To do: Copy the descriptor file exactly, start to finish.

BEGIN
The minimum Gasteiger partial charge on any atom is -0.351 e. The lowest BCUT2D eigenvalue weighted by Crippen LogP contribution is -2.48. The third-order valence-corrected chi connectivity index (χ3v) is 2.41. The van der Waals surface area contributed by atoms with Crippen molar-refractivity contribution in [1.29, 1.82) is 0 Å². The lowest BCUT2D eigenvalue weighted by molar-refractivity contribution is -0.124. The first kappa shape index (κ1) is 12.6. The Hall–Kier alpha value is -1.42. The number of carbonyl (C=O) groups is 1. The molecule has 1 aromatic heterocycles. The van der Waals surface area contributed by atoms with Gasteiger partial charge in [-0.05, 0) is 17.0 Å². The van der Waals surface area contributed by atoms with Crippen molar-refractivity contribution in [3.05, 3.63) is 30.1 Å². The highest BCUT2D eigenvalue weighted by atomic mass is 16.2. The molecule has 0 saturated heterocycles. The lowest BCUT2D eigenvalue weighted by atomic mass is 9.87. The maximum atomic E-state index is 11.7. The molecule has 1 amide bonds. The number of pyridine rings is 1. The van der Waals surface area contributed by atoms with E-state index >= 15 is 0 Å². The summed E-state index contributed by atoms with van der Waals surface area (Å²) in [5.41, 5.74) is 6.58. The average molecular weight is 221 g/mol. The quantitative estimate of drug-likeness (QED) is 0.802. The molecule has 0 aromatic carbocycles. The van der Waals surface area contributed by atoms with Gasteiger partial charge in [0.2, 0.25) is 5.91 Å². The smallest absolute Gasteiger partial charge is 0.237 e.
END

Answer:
The minimum Gasteiger partial charge on any atom is -0.351 e. The lowest BCUT2D eigenvalue weighted by Crippen LogP contribution is -2.48. The third-order valence-corrected chi connectivity index (χ3v) is 2.41. The van der Waals surface area contributed by atoms with Crippen molar-refractivity contribution in [1.29, 1.82) is 0 Å². The lowest BCUT2D eigenvalue weighted by molar-refractivity contribution is -0.124. The first kappa shape index (κ1) is 12.6. The Hall–Kier alpha value is -1.42. The number of carbonyl (C=O) groups is 1. The molecule has 1 aromatic heterocycles. The van der Waals surface area contributed by atoms with Gasteiger partial charge in [-0.05, 0) is 17.0 Å². The van der Waals surface area contributed by atoms with Crippen molar-refractivity contribution in [3.05, 3.63) is 30.1 Å². The highest BCUT2D eigenvalue weighted by atomic mass is 16.2. The molecule has 0 saturated heterocycles. The lowest BCUT2D eigenvalue weighted by atomic mass is 9.87. The maximum atomic E-state index is 11.7. The molecule has 1 amide bonds. The number of pyridine rings is 1. The van der Waals surface area contributed by atoms with E-state index >= 15 is 0 Å². The summed E-state index contributed by atoms with van der Waals surface area (Å²) in [5.41, 5.74) is 6.58. The average molecular weight is 221 g/mol. The quantitative estimate of drug-likeness (QED) is 0.802. The molecule has 0 aromatic carbocycles. The van der Waals surface area contributed by atoms with Gasteiger partial charge in [0.2, 0.25) is 5.91 Å². The smallest absolute Gasteiger partial charge is 0.237 e.